Computer Modeling of Zeolites

Abdul-Ghani Olabi, DW Lewis

Research output: Chapter in Book/Report/Conference proceedingChapterpeer-review


The structure and chemical composition of zeolites and related microporous solids (such as aluminophosphates) give rise to a wide variety of physicochemical properties, many of which are exploited commercially. Their open framework structure, containing pores, channels, and cavities, results in molecular sieving properties; only molecules of suitable dimensions can enter and diffuse through the solid. Extra-framework metal cations are exchangeable, leading to commercial use as water softeners in detergents. In their proton-exchanged form, zeolites are strong solid (Brønsted) acids, which, coupled with their porous nature, make such materials size- and shape-selective catalysts.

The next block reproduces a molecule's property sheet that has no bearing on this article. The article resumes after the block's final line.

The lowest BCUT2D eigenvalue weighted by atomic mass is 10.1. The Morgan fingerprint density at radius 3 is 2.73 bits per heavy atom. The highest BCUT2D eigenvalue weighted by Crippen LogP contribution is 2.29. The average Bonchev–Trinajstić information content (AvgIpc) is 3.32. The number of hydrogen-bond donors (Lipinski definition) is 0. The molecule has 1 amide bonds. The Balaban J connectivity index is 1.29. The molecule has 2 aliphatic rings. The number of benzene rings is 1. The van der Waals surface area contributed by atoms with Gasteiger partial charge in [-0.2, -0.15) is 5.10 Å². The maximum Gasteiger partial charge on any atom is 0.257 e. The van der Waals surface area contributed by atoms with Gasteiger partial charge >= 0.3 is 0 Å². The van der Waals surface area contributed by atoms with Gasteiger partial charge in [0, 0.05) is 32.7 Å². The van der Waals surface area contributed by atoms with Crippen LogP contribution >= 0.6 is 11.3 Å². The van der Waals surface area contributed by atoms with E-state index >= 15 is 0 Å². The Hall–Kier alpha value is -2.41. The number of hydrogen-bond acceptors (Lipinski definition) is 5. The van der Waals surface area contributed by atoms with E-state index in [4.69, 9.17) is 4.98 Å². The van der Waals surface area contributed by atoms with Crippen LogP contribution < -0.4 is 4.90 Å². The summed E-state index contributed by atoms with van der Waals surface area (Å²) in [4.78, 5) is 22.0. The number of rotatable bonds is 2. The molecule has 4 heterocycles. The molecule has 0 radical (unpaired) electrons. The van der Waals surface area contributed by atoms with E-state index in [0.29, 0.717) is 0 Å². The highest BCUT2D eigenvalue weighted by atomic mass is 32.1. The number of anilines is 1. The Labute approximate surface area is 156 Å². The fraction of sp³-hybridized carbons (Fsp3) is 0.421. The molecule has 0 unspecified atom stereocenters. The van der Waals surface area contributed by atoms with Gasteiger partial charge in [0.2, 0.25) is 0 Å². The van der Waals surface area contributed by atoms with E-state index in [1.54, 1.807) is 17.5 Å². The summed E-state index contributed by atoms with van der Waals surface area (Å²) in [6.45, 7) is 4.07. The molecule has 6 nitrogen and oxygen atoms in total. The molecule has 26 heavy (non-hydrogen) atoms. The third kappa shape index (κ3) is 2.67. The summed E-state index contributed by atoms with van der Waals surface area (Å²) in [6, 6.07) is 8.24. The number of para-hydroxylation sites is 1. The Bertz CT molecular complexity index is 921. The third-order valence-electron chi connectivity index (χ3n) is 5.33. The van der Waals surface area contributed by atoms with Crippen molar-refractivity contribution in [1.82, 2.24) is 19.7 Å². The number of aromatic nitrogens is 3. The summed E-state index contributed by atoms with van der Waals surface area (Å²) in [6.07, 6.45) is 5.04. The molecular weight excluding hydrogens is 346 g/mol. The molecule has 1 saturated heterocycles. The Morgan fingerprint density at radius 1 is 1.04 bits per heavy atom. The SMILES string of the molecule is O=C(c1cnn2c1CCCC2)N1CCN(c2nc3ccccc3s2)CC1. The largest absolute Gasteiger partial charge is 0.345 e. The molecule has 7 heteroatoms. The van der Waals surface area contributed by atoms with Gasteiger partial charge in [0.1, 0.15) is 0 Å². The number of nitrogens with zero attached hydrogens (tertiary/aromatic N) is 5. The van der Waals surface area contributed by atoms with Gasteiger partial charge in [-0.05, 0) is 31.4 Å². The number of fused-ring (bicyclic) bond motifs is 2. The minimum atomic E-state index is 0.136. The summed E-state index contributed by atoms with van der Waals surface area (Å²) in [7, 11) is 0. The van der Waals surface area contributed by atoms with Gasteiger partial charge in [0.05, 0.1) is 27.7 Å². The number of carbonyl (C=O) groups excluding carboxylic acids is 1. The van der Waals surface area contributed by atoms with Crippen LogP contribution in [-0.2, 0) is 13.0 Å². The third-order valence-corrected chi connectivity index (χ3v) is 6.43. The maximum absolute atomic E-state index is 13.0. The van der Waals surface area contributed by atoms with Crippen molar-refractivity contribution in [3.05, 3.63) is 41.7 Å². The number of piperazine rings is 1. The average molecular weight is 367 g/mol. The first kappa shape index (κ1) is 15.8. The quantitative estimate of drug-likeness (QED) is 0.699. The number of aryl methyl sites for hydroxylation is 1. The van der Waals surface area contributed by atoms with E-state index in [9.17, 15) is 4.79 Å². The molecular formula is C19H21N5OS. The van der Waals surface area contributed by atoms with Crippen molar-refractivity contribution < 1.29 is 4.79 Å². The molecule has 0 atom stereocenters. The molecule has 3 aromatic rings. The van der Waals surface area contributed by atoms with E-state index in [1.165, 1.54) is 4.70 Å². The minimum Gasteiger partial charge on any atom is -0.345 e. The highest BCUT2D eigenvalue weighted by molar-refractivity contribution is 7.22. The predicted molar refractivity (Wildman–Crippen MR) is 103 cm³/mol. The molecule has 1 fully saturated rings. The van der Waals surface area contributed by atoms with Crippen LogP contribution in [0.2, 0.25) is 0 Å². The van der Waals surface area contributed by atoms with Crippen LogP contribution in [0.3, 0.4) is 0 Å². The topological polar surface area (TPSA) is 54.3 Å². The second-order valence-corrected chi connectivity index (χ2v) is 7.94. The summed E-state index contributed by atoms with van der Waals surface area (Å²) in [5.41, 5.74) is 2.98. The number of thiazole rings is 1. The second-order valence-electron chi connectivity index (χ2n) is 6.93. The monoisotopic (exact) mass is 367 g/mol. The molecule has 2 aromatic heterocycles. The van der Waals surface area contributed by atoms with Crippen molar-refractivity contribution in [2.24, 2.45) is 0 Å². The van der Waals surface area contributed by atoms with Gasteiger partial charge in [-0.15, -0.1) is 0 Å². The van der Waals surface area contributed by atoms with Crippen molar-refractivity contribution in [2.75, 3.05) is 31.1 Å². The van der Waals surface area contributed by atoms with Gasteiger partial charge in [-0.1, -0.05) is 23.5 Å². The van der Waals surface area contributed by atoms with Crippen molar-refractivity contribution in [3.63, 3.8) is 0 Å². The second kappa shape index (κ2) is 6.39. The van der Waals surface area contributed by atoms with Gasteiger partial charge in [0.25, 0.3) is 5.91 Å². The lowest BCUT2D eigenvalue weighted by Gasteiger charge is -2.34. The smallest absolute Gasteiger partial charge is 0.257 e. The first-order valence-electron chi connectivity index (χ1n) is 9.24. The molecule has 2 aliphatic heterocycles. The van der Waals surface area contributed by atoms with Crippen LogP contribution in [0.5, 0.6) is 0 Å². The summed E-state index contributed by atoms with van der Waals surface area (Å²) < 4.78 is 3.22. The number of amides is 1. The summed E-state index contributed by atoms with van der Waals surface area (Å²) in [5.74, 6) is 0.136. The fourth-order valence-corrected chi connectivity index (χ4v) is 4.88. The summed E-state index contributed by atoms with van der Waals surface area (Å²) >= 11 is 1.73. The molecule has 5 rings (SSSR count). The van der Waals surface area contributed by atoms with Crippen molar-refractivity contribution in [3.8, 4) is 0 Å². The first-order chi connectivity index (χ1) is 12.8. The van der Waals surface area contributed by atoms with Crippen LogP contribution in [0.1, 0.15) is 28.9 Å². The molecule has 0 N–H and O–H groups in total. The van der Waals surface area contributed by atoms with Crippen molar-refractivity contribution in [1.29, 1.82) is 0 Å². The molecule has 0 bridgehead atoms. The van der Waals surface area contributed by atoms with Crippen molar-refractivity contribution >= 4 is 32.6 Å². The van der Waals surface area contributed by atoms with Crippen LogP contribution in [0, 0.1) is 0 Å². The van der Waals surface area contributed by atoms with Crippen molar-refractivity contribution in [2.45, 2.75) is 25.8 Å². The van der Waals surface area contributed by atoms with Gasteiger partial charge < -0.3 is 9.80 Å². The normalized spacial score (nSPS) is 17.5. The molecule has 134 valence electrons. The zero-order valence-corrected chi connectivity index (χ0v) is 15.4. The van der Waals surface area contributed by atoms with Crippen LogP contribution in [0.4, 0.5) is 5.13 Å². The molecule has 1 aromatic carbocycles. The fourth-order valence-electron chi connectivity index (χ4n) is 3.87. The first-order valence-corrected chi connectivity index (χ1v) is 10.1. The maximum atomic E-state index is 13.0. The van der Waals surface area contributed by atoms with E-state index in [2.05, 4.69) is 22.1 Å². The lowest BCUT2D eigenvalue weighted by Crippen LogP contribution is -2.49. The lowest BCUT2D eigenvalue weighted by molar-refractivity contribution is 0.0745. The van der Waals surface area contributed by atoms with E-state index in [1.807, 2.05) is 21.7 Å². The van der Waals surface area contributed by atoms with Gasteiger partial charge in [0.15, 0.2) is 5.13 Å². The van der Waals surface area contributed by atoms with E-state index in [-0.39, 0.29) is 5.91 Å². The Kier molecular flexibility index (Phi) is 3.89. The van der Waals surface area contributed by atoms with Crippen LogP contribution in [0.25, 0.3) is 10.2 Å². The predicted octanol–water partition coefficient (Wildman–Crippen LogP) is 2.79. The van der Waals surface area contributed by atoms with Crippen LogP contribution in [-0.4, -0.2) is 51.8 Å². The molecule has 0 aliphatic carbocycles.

Although a range of experimental techniques are widely and successfully applied to the study of the structure and reactivity of microporous solids, computational methods have grown in prominence since the early 1980s. They are increasingly seen as an essential complement to experiment, but also as ‘experimental’ techniques in their own right. A number of reviews are available (Catlow, 1997; Catlow et al., 1997, 1999; Bates and van Santen, 1998; Van de Graaf et al., 2000). Indeed, the field of microporous solids sees a large variety of computational methods applied over many length scales to study a broad range of physical phenomena.
The complexity of the models and the methods used are determined by the problem to be investigated. Some of the computational techniques, together with some salient examples of their use are presented in this article.
Original languageEnglish
Title of host publicationReference Module in Materials Science and Materials Engineering
EditorsM.S.J. Hashmi
PublisherElsevier B.V.
Number of pages8
ISBN (Electronic)978-0-12-803581-8
Publication statusPublished - 2016


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